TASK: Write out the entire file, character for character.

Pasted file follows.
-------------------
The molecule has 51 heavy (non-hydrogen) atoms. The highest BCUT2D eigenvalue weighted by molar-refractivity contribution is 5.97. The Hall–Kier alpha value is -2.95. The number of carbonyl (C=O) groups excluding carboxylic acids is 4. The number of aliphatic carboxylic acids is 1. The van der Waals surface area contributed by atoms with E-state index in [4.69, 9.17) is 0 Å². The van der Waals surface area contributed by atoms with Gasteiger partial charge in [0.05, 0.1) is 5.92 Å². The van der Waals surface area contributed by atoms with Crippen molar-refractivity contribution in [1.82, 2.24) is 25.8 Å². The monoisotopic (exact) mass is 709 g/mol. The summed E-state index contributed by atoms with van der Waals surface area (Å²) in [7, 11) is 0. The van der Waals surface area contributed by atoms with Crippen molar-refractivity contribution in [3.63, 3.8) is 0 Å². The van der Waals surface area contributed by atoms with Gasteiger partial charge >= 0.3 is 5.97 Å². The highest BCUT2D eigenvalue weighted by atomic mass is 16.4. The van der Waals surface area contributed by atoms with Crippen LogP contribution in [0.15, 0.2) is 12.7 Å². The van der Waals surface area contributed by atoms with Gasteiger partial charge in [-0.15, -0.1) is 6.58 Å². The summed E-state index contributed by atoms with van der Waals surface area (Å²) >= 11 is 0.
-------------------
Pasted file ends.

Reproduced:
The molecule has 51 heavy (non-hydrogen) atoms. The highest BCUT2D eigenvalue weighted by molar-refractivity contribution is 5.97. The Hall–Kier alpha value is -2.95. The number of carbonyl (C=O) groups excluding carboxylic acids is 4. The number of aliphatic carboxylic acids is 1. The van der Waals surface area contributed by atoms with E-state index in [4.69, 9.17) is 0 Å². The van der Waals surface area contributed by atoms with Gasteiger partial charge in [0.05, 0.1) is 5.92 Å². The van der Waals surface area contributed by atoms with Crippen molar-refractivity contribution in [1.82, 2.24) is 25.8 Å². The monoisotopic (exact) mass is 709 g/mol. The summed E-state index contributed by atoms with van der Waals surface area (Å²) in [7, 11) is 0. The van der Waals surface area contributed by atoms with Crippen molar-refractivity contribution in [3.63, 3.8) is 0 Å². The van der Waals surface area contributed by atoms with Gasteiger partial charge >= 0.3 is 5.97 Å². The highest BCUT2D eigenvalue weighted by atomic mass is 16.4. The van der Waals surface area contributed by atoms with Crippen LogP contribution in [0.15, 0.2) is 12.7 Å². The van der Waals surface area contributed by atoms with Gasteiger partial charge in [-0.15, -0.1) is 6.58 Å². The summed E-state index contributed by atoms with van der Waals surface area (Å²) >= 11 is 0.